Parameters for launch of the external program – works in conjunction with the previous box; here is where you put the path to the actual script/database (e.g. my_script.py, emotion_database.php, etc.) and tell system what parameters to pass on to it using macros. You can check the whole list of these parameters in Information about launch of the external program.
Interval between launches of the external program – sets how often the script/database can be used; since a single face may linger in the frame for some time, you may not need to send the info on it several times, so this interval can be set higher.
Save data in CSV report – creates a file in the specified directory that will log the detector’s every reaction for future (or immediate) analysis.
The possible applications of emotion recognition are very diverse: crowd control, road safety, statistical information collection, and of course retail marketing. As far as crowd control is concerned, the facial expressions of a large number of people facing anger or fear measures can be used as an indicator of fighting or commotion. In cars: A system that continuously monitors the emotional state of the driver can be used as a calming factor to prevent road rage and prevent the wheels from falling asleep. Statistics and marketing go hand in hand: understanding how long customers express positive emotions while observing certain products can show marketers whether their location is selected (attractive) and whether it is potentially and relevant to potential customers . Selected target audience. This is especially valuable for new products.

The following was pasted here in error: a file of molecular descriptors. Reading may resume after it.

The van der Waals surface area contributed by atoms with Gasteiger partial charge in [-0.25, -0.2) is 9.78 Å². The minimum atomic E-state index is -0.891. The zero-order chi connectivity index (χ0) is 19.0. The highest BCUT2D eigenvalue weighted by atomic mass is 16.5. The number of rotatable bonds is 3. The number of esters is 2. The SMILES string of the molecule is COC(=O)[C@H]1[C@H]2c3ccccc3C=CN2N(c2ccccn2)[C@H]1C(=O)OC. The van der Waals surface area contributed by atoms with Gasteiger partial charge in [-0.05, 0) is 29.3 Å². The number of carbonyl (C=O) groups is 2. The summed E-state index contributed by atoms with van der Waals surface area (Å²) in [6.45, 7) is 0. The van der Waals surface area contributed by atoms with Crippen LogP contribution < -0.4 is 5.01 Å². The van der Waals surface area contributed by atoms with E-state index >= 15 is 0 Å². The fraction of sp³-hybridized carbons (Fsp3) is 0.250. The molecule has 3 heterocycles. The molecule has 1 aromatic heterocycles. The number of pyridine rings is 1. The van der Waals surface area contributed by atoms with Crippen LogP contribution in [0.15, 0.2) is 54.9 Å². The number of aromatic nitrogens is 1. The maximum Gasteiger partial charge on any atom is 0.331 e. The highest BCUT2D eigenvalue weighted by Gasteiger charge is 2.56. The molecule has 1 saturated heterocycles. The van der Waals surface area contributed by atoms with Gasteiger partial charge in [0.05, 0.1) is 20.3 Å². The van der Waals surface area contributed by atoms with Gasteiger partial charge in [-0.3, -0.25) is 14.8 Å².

It goes without saying that a combination of neural networks and behavior analysis is a cutting-edge technology, one that is expected to grow and refine itself with incredible pace. We are excited to follow this trend and bring you the very fruits of this study.
DISCLAIMER: No faces or emotions were harmed in the making of this article. All faces are properties of their respective owners.
How to install the camera to use Emotion recognition
Here are the ways to increase the successful recognition rate:
• You can place the camera as close as possible to the area where you need to detect emotions in (preferably at right angle to the face)
• Place camera at right angle, face should occupy a large part of the frame
• Lighting should not be very dim or with a lot of flashes (you can use special HLC (High Light Compensation) cameras (often marked ‘For LPR/ANPR’))
• Use long-focus objective for a better view